• Chuck Lanza

Tropical Storm Elsa Briefing #5 July 4, 2021

Updated: Jul 9

Observations and Forecast Information from the NHC:

In their 11:00 am Public Advisory, the NHC lists the following Watches and Warnings for Florida: Warnings Tropical Storm Warning for the Florida Keys from Craig Key westward to the Dry Tortugas. A Tropical Storm Warning means that tropical storm conditions are expected somewhere with the warning area. Watches: Tropical Storm Watch for the Florida Keys from Craig Key eastward to Ocean Reef, Including Florida Bay. Tropical Storm Watch for the southwest coast of Florida from Flamingo northward to Bonita Island A Tropical Storm Watch means that tropical storm conditions are possible within the watch area. The Public Advisory shows Elsa is moving west-northwest. The forward speed has decreased to 13 mph and is in stark contrast to the previous 29 mph which was causing disruption of Elsa's circulation and resulted in a downgrade yesterday from Hurricane to Tropical Storm. Maximum Sustained winds are 50 mph. The NHC is forecasting some strengthening and a turn to the northwest today and tonight. Elsa is expected to head towards the Florida Straits on Monday and pass near the Florida Keys late Monday. Elsa is forecast to move near of over portions of the west coast of Florida on Tuesday and Wednesday. For critical information about the threats to areas throughout Florida see the Map of Coastal Threats and Possible Impacts or click the last graphic below. Graphics and links used in this briefing: 5-Day Cone: Intensity: From the Website by Levi Cowan - tropicaltidbits.com Tracks: From the Website by Levi Cowan - tropicaltidbits.com Tropical Storm Force Wind Speed Probabilities Earliest Reasonable of Tropical Storm-force Winds: Map of Coastal Threats and Possible Impacts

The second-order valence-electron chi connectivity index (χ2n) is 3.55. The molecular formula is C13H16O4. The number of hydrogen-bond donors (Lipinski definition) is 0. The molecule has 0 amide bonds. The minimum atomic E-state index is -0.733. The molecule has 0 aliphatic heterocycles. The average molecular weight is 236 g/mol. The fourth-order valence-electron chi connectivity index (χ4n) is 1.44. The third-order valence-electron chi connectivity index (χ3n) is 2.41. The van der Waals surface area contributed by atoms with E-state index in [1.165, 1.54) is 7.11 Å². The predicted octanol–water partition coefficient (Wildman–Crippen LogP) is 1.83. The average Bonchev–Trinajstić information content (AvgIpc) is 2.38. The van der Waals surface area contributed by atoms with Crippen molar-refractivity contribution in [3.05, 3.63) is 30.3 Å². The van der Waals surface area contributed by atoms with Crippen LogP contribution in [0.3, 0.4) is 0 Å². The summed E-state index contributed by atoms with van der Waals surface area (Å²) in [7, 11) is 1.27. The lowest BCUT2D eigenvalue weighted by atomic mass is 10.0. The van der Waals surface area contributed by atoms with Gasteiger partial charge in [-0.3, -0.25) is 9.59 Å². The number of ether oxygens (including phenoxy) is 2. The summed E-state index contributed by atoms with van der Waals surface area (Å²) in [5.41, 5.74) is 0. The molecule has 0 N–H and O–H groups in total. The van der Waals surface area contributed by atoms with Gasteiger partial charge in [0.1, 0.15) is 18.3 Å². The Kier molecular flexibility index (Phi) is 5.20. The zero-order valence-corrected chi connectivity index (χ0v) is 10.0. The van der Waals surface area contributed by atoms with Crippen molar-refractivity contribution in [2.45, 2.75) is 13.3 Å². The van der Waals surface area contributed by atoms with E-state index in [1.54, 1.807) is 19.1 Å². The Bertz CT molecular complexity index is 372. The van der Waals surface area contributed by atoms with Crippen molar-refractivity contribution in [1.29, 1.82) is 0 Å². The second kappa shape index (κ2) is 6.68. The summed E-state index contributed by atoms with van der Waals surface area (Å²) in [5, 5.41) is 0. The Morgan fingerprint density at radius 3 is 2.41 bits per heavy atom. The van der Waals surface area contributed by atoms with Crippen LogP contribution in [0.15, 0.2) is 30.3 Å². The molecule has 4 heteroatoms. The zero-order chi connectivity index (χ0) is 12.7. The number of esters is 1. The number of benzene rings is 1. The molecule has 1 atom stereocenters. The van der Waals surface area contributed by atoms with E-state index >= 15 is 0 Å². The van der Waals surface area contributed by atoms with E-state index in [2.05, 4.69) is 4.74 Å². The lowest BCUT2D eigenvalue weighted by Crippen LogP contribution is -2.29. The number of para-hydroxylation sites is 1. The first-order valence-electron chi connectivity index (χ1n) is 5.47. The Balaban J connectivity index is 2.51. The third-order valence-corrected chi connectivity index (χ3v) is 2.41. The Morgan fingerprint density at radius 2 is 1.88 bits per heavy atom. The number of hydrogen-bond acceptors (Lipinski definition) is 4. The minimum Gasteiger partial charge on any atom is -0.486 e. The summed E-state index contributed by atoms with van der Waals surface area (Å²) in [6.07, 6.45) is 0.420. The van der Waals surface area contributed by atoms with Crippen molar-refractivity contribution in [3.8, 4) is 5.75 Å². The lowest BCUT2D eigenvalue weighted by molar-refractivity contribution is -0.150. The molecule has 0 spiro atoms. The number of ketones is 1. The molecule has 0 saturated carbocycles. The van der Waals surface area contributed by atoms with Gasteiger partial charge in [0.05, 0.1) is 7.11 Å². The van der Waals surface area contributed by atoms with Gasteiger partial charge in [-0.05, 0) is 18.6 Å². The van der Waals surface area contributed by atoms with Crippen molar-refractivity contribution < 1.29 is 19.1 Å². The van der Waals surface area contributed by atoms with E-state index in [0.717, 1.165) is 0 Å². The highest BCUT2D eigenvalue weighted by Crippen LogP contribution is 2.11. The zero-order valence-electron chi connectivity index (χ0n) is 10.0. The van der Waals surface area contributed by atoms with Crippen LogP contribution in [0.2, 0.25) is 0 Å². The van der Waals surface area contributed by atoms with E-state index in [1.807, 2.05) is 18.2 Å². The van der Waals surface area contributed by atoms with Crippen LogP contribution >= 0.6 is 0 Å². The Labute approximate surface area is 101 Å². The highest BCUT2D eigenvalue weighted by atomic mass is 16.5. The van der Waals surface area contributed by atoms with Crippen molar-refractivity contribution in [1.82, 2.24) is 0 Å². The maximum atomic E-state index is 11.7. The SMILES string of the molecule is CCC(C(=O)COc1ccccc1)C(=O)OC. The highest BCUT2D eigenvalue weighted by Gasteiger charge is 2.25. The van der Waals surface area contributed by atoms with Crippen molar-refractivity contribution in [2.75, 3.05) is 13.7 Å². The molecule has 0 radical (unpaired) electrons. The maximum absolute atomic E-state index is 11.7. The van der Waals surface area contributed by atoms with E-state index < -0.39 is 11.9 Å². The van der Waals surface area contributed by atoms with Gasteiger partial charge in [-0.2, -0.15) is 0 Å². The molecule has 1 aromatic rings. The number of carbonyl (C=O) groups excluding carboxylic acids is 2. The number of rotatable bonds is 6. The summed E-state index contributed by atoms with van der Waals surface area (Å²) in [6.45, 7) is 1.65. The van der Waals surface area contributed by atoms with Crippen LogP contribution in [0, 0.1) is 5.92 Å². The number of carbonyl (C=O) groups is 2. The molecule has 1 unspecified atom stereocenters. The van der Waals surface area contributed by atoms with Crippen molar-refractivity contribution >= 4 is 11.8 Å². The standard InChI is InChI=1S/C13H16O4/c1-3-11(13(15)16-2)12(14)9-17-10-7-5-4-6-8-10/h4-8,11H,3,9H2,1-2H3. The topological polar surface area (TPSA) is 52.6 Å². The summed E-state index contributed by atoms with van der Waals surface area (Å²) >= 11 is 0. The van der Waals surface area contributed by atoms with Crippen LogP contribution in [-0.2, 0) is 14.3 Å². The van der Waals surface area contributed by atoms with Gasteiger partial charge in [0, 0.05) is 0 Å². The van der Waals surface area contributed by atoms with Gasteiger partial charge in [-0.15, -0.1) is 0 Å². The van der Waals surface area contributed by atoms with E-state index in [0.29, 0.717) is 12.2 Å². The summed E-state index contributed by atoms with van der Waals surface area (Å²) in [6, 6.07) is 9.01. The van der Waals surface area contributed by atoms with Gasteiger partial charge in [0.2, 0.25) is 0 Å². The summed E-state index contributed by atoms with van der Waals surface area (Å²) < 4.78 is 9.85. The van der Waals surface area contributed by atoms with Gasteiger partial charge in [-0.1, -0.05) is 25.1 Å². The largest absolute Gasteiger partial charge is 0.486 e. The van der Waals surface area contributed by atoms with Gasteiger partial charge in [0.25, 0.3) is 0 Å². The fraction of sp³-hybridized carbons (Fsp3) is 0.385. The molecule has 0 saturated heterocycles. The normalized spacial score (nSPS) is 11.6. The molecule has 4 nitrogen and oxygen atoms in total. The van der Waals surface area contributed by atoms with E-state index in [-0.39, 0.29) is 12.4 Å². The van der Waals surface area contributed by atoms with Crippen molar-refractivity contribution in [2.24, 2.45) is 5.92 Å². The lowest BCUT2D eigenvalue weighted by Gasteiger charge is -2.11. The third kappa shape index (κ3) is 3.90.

I added a link to the Saffir-Simpson Wind Scale in the Hurricane Related Definitions. It is a short and succinct review of the scale on which storm categories are based.


As a reminder, a complete update to the NHC advisories is released daily at 5am, 11am, 5pm and 11pm. These are usually the most important and anticipated. Between these times at 2am, 8am, 2pm and 8pm there are advisories with less information usually just an update to the storm's current location. I will provide at least one briefing daily until the threat has passed. I read all the advisories but my preference is to brief on either the 5am, 11am, or 5pm. If there are any major changes to the forecast I may add another briefing.








Protective Action Recommendations (PARs):

Close monitoring is in order. The time for us to prepare is much less. Actions that can be taken today: Listen and act on information provided by the National Hurricane Center, National Weather Service and local public officials. Remove loose items (e.g., statutes, nomes, etc.) from the yard that could become projectiles and make sure they are safely stored away. Make sure you have adequate gas in my vehicle and grill. Do not undertake any tree trimming or any activity that will increase loose items or vegetation near the house. If you live on the west Coast of Florida monitor local Emergency Management Offices for instructions if you live in a low-lying area that tends to flood during rain storms or if you live in an area subject to storm surge. Check batteries for items that maybe used during a loss of power (i.e., radios, flashlights and portable televisions).


Actions I have taken to this point:

Verified my generator is working,

I have potable water and food for at least three days for my wife and I.

If the municipality or county, in which you reside, offers inclusion on an emergency notification systems, be sure to join.


Use the links below to find important preparedness information.

Be safe and keep up to date on the tropics.

Graphics from the National Hurricane Center Center and other helpful related sites:

(Click the graphic to go to the site)Helpful links: Hurricane Related Definitions

Cone of Probability

Saffir-Simpson Wind Scale


Important Government Weather Related Sites

National Hurricane Center website.

NWS Weather.Gov

National Weather Service-Miami

National Weather Service-Melbourne

FEMA Hurricane page

Florida Division of Emergency Management (FDEM)

Ready South Florida

Important Non-Government Weather Related SitesFlorida Power and Light Storm Center

More to Follow

Disclaimer: I take every precaution to provide timely and accurate information from the National Hurricane Center, National Weather Service and support organizations. Please use the information provided here as a supplement to the forecasts and recommendations presented by hurricane and weather professionals as well as government officials. Please share these briefings with friends, colleagues and relatives. I will strive to keep the briefings succinct, robust and timely. Thank you. Chuck

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